Saturday sunshine – honey on a slice of white – spreads the length of South Street. Its smear blesses nearly every pale thing. The windows in the terraces cannot help but grin. Front doors yawn on their hinges. The traffic rolls up and down in slow motion, the engine sweat beneath the bonnet; a cyclist paddles by, her white dress rising to her knee with each stroke. There are two dogs sniffing at each other in a dance. The owners’ tongues are wagging. The morning market buzzes with browsers, buyers and sellers. Barter being the business of weekends.
Pushchairs and wheelchairs and trolleys chariot, shopping bags and shoulder bags tangle, and the endless people brush. Beneath the hubbub sorry is the battle-hush! The treasures on the trestles sparkle, gather heat. There is a breeze. Lovely breeze.It is flapping through the tarps with a sound like a little pair of wings on glass.
The market traders (these ones, this one) are bronzing. Blue tattoos and moustaches. Grey beards. Brylcreem. ‘This is The Last Stand’ declares one banner above a stall selling drill bits, Brillo pads, eight track albums and vinyl. Welcome To The Cheap Sweets declares another. They, enthusiastic, pretend to chat. They sip, wipe coffee, from polystyrene cups, from chins. They reminisce the night before, the decade before, the century before: romancing the Stones. Their faces show that their tales can only ever become more mythic, more tedious with each practiced telling.
Couples and trios shoot breeze amidst the bric-a-brac of old corkscrews and toys. One hundred years of used postcards depicting every county, shoebox filed… humorous, local, historical, christmas, birthday, smutty, seaside.
Eggs. Double yolkers and duck, nested in pulp card cups of six, of twelve; a downy feather, yard-dirt, chicken crap. Mushrooms. Broccoli. Asparagus.
Tobacco tins, brimming with screws and nuts and bolts; buttons (tin not for sale). There are ancient and rusted garden implements, demob and dead mens’ suits. Polyester, nylon and rayon dresses, hang with more contemporary cotton numbers from wire coat hangers, strung on string. Here are some wooden boxes: hand painted; over varnished, under varnished, distressed, rotting, decorative. Recycled beach trawl. Pretend wood sidles up to dead wood, and everywhere, trays and dishes and anything you fancy, rendered wood effect.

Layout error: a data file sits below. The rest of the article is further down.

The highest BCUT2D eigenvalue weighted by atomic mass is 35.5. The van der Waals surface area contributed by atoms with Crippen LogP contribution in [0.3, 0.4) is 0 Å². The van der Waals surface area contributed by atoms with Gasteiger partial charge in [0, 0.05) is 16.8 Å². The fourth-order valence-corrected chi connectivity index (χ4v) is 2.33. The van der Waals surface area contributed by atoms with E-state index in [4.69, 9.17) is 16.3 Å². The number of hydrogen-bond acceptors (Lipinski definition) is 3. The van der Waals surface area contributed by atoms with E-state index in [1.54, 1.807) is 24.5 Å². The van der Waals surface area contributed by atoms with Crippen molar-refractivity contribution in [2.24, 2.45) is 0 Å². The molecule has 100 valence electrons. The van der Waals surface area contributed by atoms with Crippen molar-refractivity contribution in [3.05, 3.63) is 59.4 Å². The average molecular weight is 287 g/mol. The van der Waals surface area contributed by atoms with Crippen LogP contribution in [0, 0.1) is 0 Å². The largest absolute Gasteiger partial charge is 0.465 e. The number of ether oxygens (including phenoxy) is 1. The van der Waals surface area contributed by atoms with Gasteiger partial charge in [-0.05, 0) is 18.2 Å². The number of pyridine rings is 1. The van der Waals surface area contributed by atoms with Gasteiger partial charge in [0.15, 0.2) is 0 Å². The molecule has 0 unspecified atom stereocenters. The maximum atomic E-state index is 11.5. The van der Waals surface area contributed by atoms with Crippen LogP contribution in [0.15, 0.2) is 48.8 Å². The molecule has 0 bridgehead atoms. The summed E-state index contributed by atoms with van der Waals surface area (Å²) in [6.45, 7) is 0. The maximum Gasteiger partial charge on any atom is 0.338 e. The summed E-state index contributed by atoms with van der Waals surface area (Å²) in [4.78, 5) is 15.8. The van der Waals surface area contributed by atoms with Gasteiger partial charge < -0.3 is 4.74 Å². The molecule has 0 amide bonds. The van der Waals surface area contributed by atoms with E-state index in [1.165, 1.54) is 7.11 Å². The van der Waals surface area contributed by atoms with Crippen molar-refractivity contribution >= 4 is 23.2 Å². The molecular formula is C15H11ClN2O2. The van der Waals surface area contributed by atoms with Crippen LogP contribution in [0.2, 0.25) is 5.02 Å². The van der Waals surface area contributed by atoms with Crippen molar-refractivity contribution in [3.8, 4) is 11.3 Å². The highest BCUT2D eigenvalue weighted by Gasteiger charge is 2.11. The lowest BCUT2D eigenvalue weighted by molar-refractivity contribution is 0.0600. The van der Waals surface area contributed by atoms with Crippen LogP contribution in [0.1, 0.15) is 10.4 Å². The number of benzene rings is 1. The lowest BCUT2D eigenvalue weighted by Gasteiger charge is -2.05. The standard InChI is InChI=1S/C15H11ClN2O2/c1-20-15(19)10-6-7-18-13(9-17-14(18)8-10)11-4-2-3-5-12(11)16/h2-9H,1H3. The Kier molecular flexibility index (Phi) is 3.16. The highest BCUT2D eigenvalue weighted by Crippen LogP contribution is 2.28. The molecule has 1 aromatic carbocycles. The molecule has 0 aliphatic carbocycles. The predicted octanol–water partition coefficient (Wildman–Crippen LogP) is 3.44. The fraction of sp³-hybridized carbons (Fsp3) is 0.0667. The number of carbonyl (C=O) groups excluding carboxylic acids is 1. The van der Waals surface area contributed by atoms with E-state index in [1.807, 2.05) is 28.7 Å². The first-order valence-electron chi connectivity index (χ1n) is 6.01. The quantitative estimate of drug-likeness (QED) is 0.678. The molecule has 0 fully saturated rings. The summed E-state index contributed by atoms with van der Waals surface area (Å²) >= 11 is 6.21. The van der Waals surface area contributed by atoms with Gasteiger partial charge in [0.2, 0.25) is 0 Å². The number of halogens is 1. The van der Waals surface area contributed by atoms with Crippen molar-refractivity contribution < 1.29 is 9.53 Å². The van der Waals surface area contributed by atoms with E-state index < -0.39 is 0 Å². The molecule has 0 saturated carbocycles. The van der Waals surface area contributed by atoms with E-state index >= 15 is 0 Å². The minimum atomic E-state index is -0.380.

Picture frames. Crockery waiting to be stylish again. Iconic, ironic, un-ironed. A rabbit, skinned. Collections of flies luxuriate; backs made bluer by the pink flesh legs of the cony.
Here are the three wise monkeys. They crouch, totemed on a trestle table. The brown teak simians reveal themselves, quite soon, to be nothing more than shit-coloured plastic, rendered, furniture, functional; styling it seems, for the bathroom: ‘See-no’ squats at the base, little crappy monkey hands plastering his face. On his shoulders, ‘Speak-no’ covers his mouth in a not-quite clench of the fists. His plastic palms are pierced. On top of his shoulders, ‘Hear-no’, hands clamped over his monkey ears. His elbows protrude forward and I see that they have attachments at the end allowing a roll of toilet paper to be at hand. The space between ‘Speak-no’s fists is a space for him to clutch a toilet brush! Unfeasibly shit.
Tables are crowded with potted plants in varying stages of life. Rock n Roll memorabilia: Some is the deal, some is the cod. Beatle mittens, peace signs, the Bowie coke mirror. Syd Barrett looking pretty, yellowed music weeklies. Toby jugs and wolves. Fairies and angels and devils and dwarves. A collection of lapel badges. Marilyn Monroe. Apollo mission, of course. Fruit boxes stuffed with paperbacks, Bukowski and Castenada and Plath. Books on gardening, books on local history, books on mystery. Second-hand; recycled, revised, retro tat. All the things left in attics over the years; all the unwanted given things; the inheritance never needed. But little treasures to some.
Here is an old transistor radio. Bakelite. The display of wavelengths, of stations, of numbers, really quite alien. A length of snapped off aerial and, placed beside it, a handwritten –
‘Brocken! – serious offers only!’